The first cultural festival Archbishop Ayo Ladigbolu spearheaded immediately after he retired from the Methodist Church, Nigeria was the Oyotoro traditional festival. It was the first traditional festival that was aimed at celebrating Oyo and uniting all the sons and daughters of Oyo at home and in Diaspora. It was held in 2005 and it was massively attended. However, the festival that was supposed to be an annual traditional festival was short-lived and it was never held again since 2005.[20] The main reason for the dead of the festival was lack of adequate commitment from some members of the committee.

Since all efforts to bring Oyotoro Festival back to life ended in futility, it was decided to be replaced by Oranyan Festival. After deliberation by the committee chaired by Archbishop Ayo Ladigbolu, the prominent people in Oyo like Prof. Wade Abimbola, Prof. Bade Ajayi, Prof. R.O Lasisi, Dr. Adebayo Faleti, and so forth were consulted before it fully commenced in 2008.  Oranyan Festival is a cultural festival aimed at uniting the people of Oyo and the Yoruba nation. It is an annual festival and was initiated to celebrate the Alaafin Oranyan, the first Alaafin of Oyo. Oranyan’s influence was not limited to Oyo as he spread his tentacle as a nation builder to other cities like Benin, Ife etc. In essence; the organizers believe that the celebration of the Oranyan festival would bring all the Yoruba home and abroad together to celebrate their identity and their progenitor. One remarkable thing about the festival, most especially the first one is that it was given regional colouration (West Africa). Representatives of Yoruba communities in Ghana (Ewe), Togo, Benin Republic e.t.c were in attendance.  Oloyotunji of Oyotunji in California, United States was invited.  It was considered a huge success and Oyo played a host to the entire guests. It was said that about ten thousand people attended the festival.[21]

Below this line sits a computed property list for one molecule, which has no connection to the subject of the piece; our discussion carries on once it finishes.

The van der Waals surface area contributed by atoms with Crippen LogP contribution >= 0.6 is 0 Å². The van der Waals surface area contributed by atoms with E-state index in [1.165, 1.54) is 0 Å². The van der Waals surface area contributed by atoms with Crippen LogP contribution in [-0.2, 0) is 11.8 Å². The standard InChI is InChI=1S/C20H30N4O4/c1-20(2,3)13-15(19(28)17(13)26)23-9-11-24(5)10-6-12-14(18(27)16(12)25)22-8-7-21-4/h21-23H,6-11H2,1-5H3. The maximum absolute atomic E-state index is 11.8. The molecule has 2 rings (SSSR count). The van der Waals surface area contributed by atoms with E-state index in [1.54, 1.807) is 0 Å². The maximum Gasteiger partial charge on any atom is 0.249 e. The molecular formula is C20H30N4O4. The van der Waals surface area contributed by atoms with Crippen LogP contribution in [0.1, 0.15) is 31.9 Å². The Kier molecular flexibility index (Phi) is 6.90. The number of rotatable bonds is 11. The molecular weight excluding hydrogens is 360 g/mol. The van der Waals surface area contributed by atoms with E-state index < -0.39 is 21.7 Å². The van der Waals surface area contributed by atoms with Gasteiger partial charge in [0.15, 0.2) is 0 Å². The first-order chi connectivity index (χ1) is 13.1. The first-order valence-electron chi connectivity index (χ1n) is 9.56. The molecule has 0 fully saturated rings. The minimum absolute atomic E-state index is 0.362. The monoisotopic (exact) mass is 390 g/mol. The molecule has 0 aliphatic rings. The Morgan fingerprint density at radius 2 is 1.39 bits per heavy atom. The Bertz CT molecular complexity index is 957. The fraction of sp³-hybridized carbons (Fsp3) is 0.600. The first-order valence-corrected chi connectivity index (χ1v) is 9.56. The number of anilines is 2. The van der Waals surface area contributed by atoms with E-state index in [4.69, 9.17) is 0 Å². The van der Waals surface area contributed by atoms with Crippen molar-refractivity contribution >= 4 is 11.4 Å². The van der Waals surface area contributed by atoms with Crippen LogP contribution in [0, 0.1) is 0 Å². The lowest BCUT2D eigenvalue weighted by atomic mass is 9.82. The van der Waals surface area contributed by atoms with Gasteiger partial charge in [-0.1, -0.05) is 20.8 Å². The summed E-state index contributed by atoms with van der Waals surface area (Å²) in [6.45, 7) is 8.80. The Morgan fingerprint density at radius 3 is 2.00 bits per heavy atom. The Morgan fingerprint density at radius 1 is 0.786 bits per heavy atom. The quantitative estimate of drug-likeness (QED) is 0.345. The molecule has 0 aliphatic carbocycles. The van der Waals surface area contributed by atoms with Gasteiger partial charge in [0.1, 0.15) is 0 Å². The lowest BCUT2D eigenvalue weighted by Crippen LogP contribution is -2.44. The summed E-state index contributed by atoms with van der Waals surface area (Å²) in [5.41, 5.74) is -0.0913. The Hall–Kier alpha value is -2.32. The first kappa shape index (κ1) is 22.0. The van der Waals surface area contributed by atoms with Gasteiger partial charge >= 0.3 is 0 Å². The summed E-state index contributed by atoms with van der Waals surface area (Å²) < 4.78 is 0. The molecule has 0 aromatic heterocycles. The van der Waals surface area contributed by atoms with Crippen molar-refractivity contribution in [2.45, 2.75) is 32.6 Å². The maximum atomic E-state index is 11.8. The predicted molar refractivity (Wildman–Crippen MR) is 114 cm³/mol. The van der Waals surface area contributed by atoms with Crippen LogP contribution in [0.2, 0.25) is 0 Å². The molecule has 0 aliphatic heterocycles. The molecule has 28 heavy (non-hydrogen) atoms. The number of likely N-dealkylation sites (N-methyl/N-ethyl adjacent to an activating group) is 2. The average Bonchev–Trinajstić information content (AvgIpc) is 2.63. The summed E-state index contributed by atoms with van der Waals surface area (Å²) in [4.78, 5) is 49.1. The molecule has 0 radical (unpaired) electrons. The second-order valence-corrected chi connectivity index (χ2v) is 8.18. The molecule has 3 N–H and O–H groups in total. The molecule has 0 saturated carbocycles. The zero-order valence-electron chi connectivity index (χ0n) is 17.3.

One is inclined to ask: why is a retired Archbishop involving himself in a traditional festival? Oranyan festival, to many, most especially the adherents of Islam and Christianity, is an art of paganism. But in reality, the Oranyan festival is not the same as Sango or Ogun festival in the sense that he (Oranyan) is not being worshipped, rather, he is being celebrated. It is the celebration of an icon, a nation builder and the founder of the Oyo Kingdom. According to Ayo Ladigbolu[22]

It is an act of celebrating the ancestor of our generation and the founder of our Kingdom. If nothing is wrong with the celebration of George Washington, Martin Luther then, Oranyan festival should be embraced by all and sundry.

To buttress his above submission, all the programmes of events that are assigned for each of the days of the festival week have no connection with the core ritual. They include an Educational programme, a Recreational Programme, Wrestling, a Public lecture, an Exhibition of Yoruba culture, a Demonstration of oath-taking in Yorubaland and finally Grand finale on the last day.